Groups call for ICE to halt raids ahead of Census count, until coronavirus threat subsides

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Agents target at least six Latino-owned businesses in El Paso area; activists say mixed status families now 'living in fear'

EL PASO, Texas (Border Report) — Activists from nearly a dozen organizations report a spike in immigration raids around El Paso and worry this will scare families from participating in the 2020 Census or seeking medical care if the coronavirus arrives to the region.

Agents with U.S. Immigration and Customs Enforcement (ICE) have raided at least six Latino-owned businesses in the past two weeks, taking away workers who in some cases are parents of American-born children, organizers with the Border Network for Human Rights said on Friday.

The enforcement has focused on the unincorporated community of Canutillo — where a restaurant, tortilla factory, lumber yard and tire shop have been raided — and in Hispanic neighborhoods in East El Paso, group members said.

“They’re going into small businesses […] they’re separating families, they’re taking away people who go to work to provide for their families,” said Canutillo community organizer Rosa Avila. “People are afraid; they can’t go to the tortilla factory, they can’t go to the tire shop, they can’t go grab something to eat because there was a raid at the restaurant.”

Avila said up to 20 people in Canutillo may have been taken away by immigration authorities recently and it’s not clear to her if the agents had warrants to enter businesses or homes. “People get scared when they see the badges; they submit to the agents” with or without a warrant, she said, adding that activists will soon be starting a “know your rights” campaign targeted at small business owners.

Santiago Rodriguez

Santiago Rodriguez, a resident of Canutillo, said he’s now caring for his 11-year-old grandson because his daughter was taken during the raid at the tortilla factory.

“He is very sad, he’s not doing well at school, he needs a lot of moral support … we are all depressed and we don’t know what to do,” he said.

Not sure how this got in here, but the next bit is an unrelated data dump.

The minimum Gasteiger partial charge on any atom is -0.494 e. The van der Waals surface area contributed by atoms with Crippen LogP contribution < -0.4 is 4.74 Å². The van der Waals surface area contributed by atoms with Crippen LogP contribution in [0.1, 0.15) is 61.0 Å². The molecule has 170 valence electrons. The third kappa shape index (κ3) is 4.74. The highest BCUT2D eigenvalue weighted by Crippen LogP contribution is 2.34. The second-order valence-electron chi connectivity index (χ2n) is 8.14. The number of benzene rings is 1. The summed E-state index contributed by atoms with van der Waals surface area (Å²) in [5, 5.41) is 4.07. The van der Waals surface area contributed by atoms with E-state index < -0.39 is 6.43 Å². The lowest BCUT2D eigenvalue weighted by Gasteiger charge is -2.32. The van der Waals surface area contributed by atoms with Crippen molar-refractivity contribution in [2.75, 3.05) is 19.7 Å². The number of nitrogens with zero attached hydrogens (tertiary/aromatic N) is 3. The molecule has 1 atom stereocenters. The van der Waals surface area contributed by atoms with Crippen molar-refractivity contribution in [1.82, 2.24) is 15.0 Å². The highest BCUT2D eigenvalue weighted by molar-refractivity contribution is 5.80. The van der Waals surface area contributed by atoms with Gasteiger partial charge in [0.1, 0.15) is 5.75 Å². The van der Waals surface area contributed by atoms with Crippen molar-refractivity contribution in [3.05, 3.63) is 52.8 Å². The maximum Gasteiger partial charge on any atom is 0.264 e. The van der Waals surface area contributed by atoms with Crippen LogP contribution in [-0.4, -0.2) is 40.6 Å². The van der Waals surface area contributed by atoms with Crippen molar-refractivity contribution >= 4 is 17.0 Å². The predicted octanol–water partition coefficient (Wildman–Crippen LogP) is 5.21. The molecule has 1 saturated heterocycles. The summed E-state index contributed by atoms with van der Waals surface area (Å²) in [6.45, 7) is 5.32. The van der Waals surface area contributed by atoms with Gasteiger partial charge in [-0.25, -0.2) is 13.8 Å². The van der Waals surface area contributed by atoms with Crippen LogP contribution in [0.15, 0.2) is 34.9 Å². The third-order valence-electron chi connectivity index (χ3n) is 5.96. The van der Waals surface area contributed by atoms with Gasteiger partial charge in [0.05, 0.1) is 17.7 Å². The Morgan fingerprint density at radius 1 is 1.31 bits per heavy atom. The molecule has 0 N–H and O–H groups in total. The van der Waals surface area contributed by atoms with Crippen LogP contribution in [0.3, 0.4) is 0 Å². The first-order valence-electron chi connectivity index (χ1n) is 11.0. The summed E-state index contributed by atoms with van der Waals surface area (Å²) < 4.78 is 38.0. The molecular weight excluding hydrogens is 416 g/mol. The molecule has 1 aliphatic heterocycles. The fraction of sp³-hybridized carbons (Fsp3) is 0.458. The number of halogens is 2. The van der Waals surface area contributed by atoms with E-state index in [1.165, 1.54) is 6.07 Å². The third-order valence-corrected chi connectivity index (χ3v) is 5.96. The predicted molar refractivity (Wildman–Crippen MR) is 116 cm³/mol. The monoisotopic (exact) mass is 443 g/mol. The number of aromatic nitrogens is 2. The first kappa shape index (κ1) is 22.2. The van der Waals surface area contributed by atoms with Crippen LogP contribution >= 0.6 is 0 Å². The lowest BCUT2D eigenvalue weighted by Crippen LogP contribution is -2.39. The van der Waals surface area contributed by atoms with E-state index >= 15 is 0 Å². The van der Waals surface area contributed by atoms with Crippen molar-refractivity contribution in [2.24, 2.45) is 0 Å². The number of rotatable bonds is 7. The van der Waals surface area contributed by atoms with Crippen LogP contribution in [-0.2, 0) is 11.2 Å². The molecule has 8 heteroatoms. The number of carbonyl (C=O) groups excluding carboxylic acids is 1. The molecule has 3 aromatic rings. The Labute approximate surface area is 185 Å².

Rodriguez, a naturalized U.S. citizen, said he tried to secure legal permanent resident status for his Mexico-born daughters, but the one ICE arrested had an “unfortunate situation” with immigration authorities when she was a teenager.

“She went to Juarez (Mexico) with friends from Canutillo High, she wasn’t supposed to,” he said, because her residency application was pending, and that came up when she tried to re-enter the United States. Rodriguez’s daughter has been in the United States for the past 30 years.

BNHR Executive Director Fernando Garcia said the stepped-up enforcement could discourage Latino families from participating in the 2020 Census count or from reporting health problems if the coronavirus reaches the region. He called for a halt to immigration enforcement actions in neighborhoods until the Census concludes and the health crisis subsides.

“The coronavirus is getting close to our community, health emergencies are being called all around us and the Census, a very important Census in terms of procuring resources for and political representation for our community, is going on. It doesn’t make sense to have these raids now that scare our community,” Garcia said.

Border Report on Friday reached out to ICE for confirmation of the stepped-up enforcement and the groups’ allegations. In a written response, the agency only addressed the health aspects, basically saying no one should refrain from seeking medical care for fear of being arrested by immigration authorities.

“ICE does not conduct operations at medical facilities, except under extraordinary circumstances. Claims to the contrary are false and create unnecessary fear within communities. Individuals should continue to seek care for medical conditions.”

In a recent tweet, Department of Homeland Security spokeswoman Heather Swift responded bluntly to a Hispanic Congressional Caucus claim that ICE conducts raids around hospitals.

“Dishonest fear mongering is dangerous to the immigrant community. The disinformation campaign pushes a false narrative when people are looking to elected officials for (information),” Swift tweeted.

Fernando Garcia, executive director of the Border Network for Human Rights, talks about recent ICE raids in El Paso. (photo by Julian Resendiz/Border Report)

Garcia of the Border Network said his organization soon would not only expand its “know your rights” program to area businesses, but also start a campaign to document abuses by police and immigration authorities.

“Let’s remember that every body in the United States, you have rights in your businesses and your homes and on the streets. Those are constitutional rights. For ICE to go into a business they have to have a search warrant and a court order,” he said.

Visit the BorderReport.com homepage for the latest exclusive stories and breaking news about issues along the United States-Mexico border.

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